rachunter

stalking/still hunting

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I am also going to start shopping for new Adirondack still hunting rifle(s).  My heavy,  22" barrel, Ruger M77, 30/06 has killed every animal I fired it at, but is not very comfortable for that type of hunting.   In addition to a better still hunting rifle for myself, it should be something that my daughters could handle when they get old enough to hunt in the next couple years.   I have it narrowed down to two.  I may end up getting both of them, especially if both daughters decide to take up deer hunting.  

The first one is probably going to be a Ruger American compact, .243 with a 2-7 Vortex crossfire II scope.  That combo weighs in at 6.5 pounds with an 18" barrel.  The reviews say it has a very good, adjustable trigger. It will carry in the bush a lot better than than my current rifle, should be good on a deer to about 300 yards from a rest, and would be about perfect for my daughters.  The drawbacks are: First, it is ugly with a dull black metal finish and black plastic stock.  Second, scopes are bad in rain or snow.  Third, the smaller bullet will be more likely to deflect from a branch than my current rifle.  I will be keeping my 06 because I will need it if the girls hunt, it looks a lot better with a fancy laminated wood stock, and I just can't get rid of a gun that has never failed to deliver. 

The second one is Marlin 336 BL, 30/30.  This one is everything that the little bolt-action Ruger isn't.  It is a tad heavier at 7.5 pounds.  It looks a lot better with shiny blued metal and a wood laminated stock and grip.  The open sights should be good in the rain and snow.  The "big lever" should be great with heavy insulated gloves.  It also has a short 18"barrel, making it a good bush gun.  The slower, heavier .30 cal bullet should get thru some cover with less deflection or fragmentation.  A 44 magnum would probably be better yet and maybe they will offer this model in that caliber in another year or so when I am ready to buy it. The reviews say it has a sloppy, heavy trigger, but that should not be a big issue at shorter ranges.  I would not fire past 100 yards with open sights, and I would expect most shots to be half that or less. 

Both of these brand new outfits will cost in the $500 - $600 range.   I hope to have the .243 in the next few weeks, and start seeing how it performs on the range.  In rain or snow this fall, I will bring along my 12 ga Remington 870 slug gun and use that for still hunting.  I have brought down every deer I have shot at with that at ranges up to 100 yards (not always with the first shot however).  Another option this may be my father in law's new Marlin 336 (standard 22" barrel model) that he has never used.  He likes spoiling his grandaughters though, so I am sure he would let them use it if they ask politely.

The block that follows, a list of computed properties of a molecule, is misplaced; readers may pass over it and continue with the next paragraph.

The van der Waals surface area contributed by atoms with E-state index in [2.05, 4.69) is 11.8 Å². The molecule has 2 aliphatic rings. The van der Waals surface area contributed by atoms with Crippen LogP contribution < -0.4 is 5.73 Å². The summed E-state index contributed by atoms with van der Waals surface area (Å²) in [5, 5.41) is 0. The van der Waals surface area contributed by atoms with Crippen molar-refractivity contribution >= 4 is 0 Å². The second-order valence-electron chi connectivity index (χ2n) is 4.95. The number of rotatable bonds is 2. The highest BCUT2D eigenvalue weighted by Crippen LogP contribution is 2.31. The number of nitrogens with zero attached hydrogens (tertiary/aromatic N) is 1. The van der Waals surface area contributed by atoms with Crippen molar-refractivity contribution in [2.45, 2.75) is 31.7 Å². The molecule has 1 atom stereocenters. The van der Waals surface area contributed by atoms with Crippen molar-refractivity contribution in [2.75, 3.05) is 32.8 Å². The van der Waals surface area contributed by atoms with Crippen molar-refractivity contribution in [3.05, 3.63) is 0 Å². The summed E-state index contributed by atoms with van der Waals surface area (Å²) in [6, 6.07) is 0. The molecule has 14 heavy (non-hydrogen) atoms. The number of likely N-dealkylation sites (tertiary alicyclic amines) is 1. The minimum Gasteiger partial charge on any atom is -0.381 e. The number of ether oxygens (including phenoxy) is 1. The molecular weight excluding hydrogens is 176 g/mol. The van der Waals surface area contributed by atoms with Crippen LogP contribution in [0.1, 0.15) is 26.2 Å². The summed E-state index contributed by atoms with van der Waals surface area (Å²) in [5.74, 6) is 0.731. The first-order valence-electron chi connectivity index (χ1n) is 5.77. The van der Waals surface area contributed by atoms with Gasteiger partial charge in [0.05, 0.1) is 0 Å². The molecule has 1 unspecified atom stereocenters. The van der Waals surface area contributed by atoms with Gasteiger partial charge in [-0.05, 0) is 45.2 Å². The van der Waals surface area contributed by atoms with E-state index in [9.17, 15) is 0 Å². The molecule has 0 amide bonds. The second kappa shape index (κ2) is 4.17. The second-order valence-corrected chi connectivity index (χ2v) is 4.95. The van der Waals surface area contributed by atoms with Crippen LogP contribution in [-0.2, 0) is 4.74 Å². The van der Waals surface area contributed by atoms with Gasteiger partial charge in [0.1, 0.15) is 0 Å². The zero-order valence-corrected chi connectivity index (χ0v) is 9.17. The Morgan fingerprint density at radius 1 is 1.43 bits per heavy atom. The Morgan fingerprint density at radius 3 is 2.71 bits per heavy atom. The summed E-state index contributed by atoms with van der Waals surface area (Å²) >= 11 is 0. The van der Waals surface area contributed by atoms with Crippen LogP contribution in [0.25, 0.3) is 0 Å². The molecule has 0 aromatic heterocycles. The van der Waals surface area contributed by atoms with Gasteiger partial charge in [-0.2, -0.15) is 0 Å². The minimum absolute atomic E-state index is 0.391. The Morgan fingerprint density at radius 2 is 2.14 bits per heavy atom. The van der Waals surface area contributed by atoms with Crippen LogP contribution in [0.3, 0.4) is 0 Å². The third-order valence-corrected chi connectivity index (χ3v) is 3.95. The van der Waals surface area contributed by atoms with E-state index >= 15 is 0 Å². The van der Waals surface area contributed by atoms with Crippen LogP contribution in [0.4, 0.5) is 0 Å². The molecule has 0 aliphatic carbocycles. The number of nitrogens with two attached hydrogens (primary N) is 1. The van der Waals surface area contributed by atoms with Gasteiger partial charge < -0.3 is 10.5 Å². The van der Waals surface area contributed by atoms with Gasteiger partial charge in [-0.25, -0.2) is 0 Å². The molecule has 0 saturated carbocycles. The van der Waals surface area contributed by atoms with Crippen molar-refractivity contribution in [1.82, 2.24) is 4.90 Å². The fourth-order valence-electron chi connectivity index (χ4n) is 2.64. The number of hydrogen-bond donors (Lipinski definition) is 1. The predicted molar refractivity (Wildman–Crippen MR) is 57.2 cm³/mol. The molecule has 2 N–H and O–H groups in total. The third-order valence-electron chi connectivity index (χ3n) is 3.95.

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Good luck with your choices...Bullet deflection in the thick stuff..ALL projectiles, including shotgun slugs, deflect when striking anything substantial... This has been proven  many times in  " brush busting"  tests...The key is to find an opening in the brush..

That said,  the .243 is not an ideal woods cartridge, because in that type of hunting  shots are often made from less than ideal angles, and bullet weight can be very important if you take a shot at the south end of a northbound deer...The  general max weight of a .243  bullet designed for deer sized game is 100 grains... Fine for open country shooting at broadside game, but not so good for  less desirable angles.. Either the 7mm08  or the .308  will provide an extra margin of error for less than ideal angle shots, without  producing  overly abusive recoil...Those chamberings also perform well in short, lightweight rifles.  The 30-30 is also a good proven woods rifle with enough bullet weight to get the job done, but you give up the option of an occasional long (250-300 yard) shot,  which the 7mm08 or the .308 are both very capable of making..